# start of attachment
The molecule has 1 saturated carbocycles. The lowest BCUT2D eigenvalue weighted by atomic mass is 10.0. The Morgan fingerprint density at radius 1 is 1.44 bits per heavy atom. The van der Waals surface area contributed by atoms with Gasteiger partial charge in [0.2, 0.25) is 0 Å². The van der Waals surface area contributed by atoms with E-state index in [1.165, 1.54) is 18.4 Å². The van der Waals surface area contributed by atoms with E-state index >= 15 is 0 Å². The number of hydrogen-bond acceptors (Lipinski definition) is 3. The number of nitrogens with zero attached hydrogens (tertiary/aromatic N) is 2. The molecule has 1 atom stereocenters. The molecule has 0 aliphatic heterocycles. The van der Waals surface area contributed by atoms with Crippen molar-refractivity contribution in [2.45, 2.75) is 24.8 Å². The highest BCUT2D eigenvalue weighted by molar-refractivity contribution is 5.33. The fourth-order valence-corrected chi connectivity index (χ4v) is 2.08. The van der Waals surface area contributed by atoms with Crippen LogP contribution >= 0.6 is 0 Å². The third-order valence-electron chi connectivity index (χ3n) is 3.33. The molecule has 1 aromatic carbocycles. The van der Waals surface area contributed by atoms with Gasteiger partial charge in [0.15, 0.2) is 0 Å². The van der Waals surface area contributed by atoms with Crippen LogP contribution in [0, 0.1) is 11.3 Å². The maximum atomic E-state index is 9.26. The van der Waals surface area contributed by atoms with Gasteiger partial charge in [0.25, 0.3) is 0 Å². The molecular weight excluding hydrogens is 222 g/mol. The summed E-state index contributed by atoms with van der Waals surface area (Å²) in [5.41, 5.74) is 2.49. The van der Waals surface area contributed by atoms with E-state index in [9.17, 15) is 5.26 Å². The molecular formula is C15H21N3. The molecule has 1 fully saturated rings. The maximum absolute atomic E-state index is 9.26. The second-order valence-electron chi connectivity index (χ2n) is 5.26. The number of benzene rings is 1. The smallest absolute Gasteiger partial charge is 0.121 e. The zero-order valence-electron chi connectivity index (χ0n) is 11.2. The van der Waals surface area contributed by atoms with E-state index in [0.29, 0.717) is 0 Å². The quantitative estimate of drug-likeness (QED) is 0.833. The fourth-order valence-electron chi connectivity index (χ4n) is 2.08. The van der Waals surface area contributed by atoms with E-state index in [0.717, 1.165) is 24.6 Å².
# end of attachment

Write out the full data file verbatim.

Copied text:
The molecule has 1 saturated carbocycles. The lowest BCUT2D eigenvalue weighted by atomic mass is 10.0. The Morgan fingerprint density at radius 1 is 1.44 bits per heavy atom. The van der Waals surface area contributed by atoms with Gasteiger partial charge in [0.2, 0.25) is 0 Å². The van der Waals surface area contributed by atoms with E-state index in [1.165, 1.54) is 18.4 Å². The van der Waals surface area contributed by atoms with E-state index >= 15 is 0 Å². The number of hydrogen-bond acceptors (Lipinski definition) is 3. The number of nitrogens with zero attached hydrogens (tertiary/aromatic N) is 2. The molecule has 1 atom stereocenters. The molecule has 0 aliphatic heterocycles. The van der Waals surface area contributed by atoms with Crippen molar-refractivity contribution in [2.45, 2.75) is 24.8 Å². The highest BCUT2D eigenvalue weighted by molar-refractivity contribution is 5.33. The fourth-order valence-corrected chi connectivity index (χ4v) is 2.08. The van der Waals surface area contributed by atoms with Crippen LogP contribution >= 0.6 is 0 Å². The third-order valence-electron chi connectivity index (χ3n) is 3.33. The molecule has 1 aromatic carbocycles. The van der Waals surface area contributed by atoms with Gasteiger partial charge in [0.15, 0.2) is 0 Å². The van der Waals surface area contributed by atoms with Crippen LogP contribution in [0, 0.1) is 11.3 Å². The maximum atomic E-state index is 9.26. The van der Waals surface area contributed by atoms with Gasteiger partial charge in [0.25, 0.3) is 0 Å². The molecular weight excluding hydrogens is 222 g/mol. The summed E-state index contributed by atoms with van der Waals surface area (Å²) in [5.41, 5.74) is 2.49. The van der Waals surface area contributed by atoms with E-state index in [9.17, 15) is 5.26 Å². The molecular formula is C15H21N3. The molecule has 1 fully saturated rings. The maximum absolute atomic E-state index is 9.26. The second-order valence-electron chi connectivity index (χ2n) is 5.26. The number of benzene rings is 1. The smallest absolute Gasteiger partial charge is 0.121 e. The zero-order valence-electron chi connectivity index (χ0n) is 11.2. The van der Waals surface area contributed by atoms with E-state index in [0.29, 0.717) is 0 Å². The quantitative estimate of drug-likeness (QED) is 0.833. The fourth-order valence-electron chi connectivity index (χ4n) is 2.08. The van der Waals surface area contributed by atoms with E-state index in [0.717, 1.165) is 24.6 Å².